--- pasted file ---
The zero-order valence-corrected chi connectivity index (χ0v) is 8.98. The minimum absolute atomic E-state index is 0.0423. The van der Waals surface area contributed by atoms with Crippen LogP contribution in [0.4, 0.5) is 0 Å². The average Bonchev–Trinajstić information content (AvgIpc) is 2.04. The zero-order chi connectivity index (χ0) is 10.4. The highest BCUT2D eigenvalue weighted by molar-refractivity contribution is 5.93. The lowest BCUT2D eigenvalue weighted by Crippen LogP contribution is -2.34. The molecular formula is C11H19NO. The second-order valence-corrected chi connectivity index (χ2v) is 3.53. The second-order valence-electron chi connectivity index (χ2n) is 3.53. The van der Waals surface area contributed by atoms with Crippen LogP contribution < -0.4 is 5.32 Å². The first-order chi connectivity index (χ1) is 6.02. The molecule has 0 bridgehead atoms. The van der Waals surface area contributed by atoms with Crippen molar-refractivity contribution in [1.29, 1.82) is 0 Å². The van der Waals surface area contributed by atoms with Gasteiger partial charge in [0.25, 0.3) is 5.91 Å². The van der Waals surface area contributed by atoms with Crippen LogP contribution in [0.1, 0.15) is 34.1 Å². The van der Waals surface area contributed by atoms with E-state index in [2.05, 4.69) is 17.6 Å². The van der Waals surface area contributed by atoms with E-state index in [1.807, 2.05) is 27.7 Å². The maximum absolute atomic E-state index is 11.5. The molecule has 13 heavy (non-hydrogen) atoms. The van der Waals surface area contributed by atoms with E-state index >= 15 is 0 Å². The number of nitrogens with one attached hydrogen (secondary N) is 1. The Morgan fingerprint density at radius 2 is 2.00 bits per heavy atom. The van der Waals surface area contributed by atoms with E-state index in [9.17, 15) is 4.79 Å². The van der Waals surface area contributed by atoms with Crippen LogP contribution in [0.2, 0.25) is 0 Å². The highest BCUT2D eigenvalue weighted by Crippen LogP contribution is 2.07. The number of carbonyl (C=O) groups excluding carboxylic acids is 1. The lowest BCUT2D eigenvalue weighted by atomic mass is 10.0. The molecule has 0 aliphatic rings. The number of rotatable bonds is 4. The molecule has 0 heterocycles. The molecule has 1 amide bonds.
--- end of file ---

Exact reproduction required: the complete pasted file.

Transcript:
The zero-order valence-corrected chi connectivity index (χ0v) is 8.98. The minimum absolute atomic E-state index is 0.0423. The van der Waals surface area contributed by atoms with Crippen LogP contribution in [0.4, 0.5) is 0 Å². The average Bonchev–Trinajstić information content (AvgIpc) is 2.04. The zero-order chi connectivity index (χ0) is 10.4. The highest BCUT2D eigenvalue weighted by molar-refractivity contribution is 5.93. The lowest BCUT2D eigenvalue weighted by Crippen LogP contribution is -2.34. The molecular formula is C11H19NO. The second-order valence-corrected chi connectivity index (χ2v) is 3.53. The second-order valence-electron chi connectivity index (χ2n) is 3.53. The van der Waals surface area contributed by atoms with Crippen LogP contribution < -0.4 is 5.32 Å². The first-order chi connectivity index (χ1) is 6.02. The molecule has 0 bridgehead atoms. The van der Waals surface area contributed by atoms with Crippen molar-refractivity contribution in [1.29, 1.82) is 0 Å². The van der Waals surface area contributed by atoms with Gasteiger partial charge in [0.25, 0.3) is 5.91 Å². The van der Waals surface area contributed by atoms with Crippen LogP contribution in [0.1, 0.15) is 34.1 Å². The van der Waals surface area contributed by atoms with E-state index in [2.05, 4.69) is 17.6 Å². The van der Waals surface area contributed by atoms with E-state index in [1.807, 2.05) is 27.7 Å². The maximum absolute atomic E-state index is 11.5. The molecule has 13 heavy (non-hydrogen) atoms. The van der Waals surface area contributed by atoms with E-state index >= 15 is 0 Å². The number of nitrogens with one attached hydrogen (secondary N) is 1. The Morgan fingerprint density at radius 2 is 2.00 bits per heavy atom. The van der Waals surface area contributed by atoms with E-state index in [9.17, 15) is 4.79 Å². The van der Waals surface area contributed by atoms with Crippen LogP contribution in [0.2, 0.25) is 0 Å². The highest BCUT2D eigenvalue weighted by Crippen LogP contribution is 2.07. The number of carbonyl (C=O) groups excluding carboxylic acids is 1. The lowest BCUT2D eigenvalue weighted by atomic mass is 10.0. The molecule has 0 aliphatic rings. The number of rotatable bonds is 4. The molecule has 0 heterocycles. The molecule has 1 amide bonds.